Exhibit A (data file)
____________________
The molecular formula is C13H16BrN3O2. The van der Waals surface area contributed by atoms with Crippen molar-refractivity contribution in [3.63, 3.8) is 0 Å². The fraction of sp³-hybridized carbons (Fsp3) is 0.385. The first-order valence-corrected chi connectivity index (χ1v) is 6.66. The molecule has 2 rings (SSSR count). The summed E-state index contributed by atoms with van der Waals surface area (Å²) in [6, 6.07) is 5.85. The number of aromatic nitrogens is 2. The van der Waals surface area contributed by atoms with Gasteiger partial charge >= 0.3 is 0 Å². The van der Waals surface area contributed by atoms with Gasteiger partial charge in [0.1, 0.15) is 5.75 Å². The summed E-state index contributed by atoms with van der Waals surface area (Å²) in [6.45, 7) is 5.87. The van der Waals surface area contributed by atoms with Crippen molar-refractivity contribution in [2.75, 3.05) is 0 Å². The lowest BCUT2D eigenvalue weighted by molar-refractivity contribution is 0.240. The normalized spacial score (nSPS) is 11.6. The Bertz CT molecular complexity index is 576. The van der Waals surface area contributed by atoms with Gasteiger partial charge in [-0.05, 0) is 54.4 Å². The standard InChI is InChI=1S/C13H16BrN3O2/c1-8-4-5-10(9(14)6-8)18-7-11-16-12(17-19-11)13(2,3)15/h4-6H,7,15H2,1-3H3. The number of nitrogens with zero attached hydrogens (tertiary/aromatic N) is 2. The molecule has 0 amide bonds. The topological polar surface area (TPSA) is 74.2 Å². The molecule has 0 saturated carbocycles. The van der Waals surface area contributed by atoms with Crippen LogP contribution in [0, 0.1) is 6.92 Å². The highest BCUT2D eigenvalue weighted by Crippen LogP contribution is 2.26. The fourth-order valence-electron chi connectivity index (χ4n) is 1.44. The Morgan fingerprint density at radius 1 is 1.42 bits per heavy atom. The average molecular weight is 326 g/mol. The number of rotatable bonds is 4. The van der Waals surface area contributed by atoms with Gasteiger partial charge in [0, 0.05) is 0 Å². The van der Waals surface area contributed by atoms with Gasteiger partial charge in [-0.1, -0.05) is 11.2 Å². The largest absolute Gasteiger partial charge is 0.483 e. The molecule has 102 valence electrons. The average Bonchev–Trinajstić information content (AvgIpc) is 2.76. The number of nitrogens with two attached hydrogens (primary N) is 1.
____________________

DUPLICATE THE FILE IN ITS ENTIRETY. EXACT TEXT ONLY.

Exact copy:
The molecular formula is C13H16BrN3O2. The van der Waals surface area contributed by atoms with Crippen molar-refractivity contribution in [3.63, 3.8) is 0 Å². The fraction of sp³-hybridized carbons (Fsp3) is 0.385. The first-order valence-corrected chi connectivity index (χ1v) is 6.66. The molecule has 2 rings (SSSR count). The summed E-state index contributed by atoms with van der Waals surface area (Å²) in [6, 6.07) is 5.85. The number of aromatic nitrogens is 2. The van der Waals surface area contributed by atoms with Gasteiger partial charge >= 0.3 is 0 Å². The van der Waals surface area contributed by atoms with Gasteiger partial charge in [0.1, 0.15) is 5.75 Å². The summed E-state index contributed by atoms with van der Waals surface area (Å²) in [6.45, 7) is 5.87. The van der Waals surface area contributed by atoms with Crippen molar-refractivity contribution in [2.75, 3.05) is 0 Å². The lowest BCUT2D eigenvalue weighted by molar-refractivity contribution is 0.240. The normalized spacial score (nSPS) is 11.6. The Bertz CT molecular complexity index is 576. The van der Waals surface area contributed by atoms with Gasteiger partial charge in [-0.05, 0) is 54.4 Å². The standard InChI is InChI=1S/C13H16BrN3O2/c1-8-4-5-10(9(14)6-8)18-7-11-16-12(17-19-11)13(2,3)15/h4-6H,7,15H2,1-3H3. The number of nitrogens with zero attached hydrogens (tertiary/aromatic N) is 2. The molecule has 0 amide bonds. The topological polar surface area (TPSA) is 74.2 Å². The molecule has 0 saturated carbocycles. The van der Waals surface area contributed by atoms with Crippen LogP contribution in [0, 0.1) is 6.92 Å². The highest BCUT2D eigenvalue weighted by Crippen LogP contribution is 2.26. The fourth-order valence-electron chi connectivity index (χ4n) is 1.44. The Morgan fingerprint density at radius 1 is 1.42 bits per heavy atom. The average molecular weight is 326 g/mol. The number of rotatable bonds is 4. The van der Waals surface area contributed by atoms with Gasteiger partial charge in [0, 0.05) is 0 Å². The van der Waals surface area contributed by atoms with Gasteiger partial charge in [-0.1, -0.05) is 11.2 Å². The largest absolute Gasteiger partial charge is 0.483 e. The molecule has 102 valence electrons. The average Bonchev–Trinajstić information content (AvgIpc) is 2.76. The number of nitrogens with two attached hydrogens (primary N) is 1.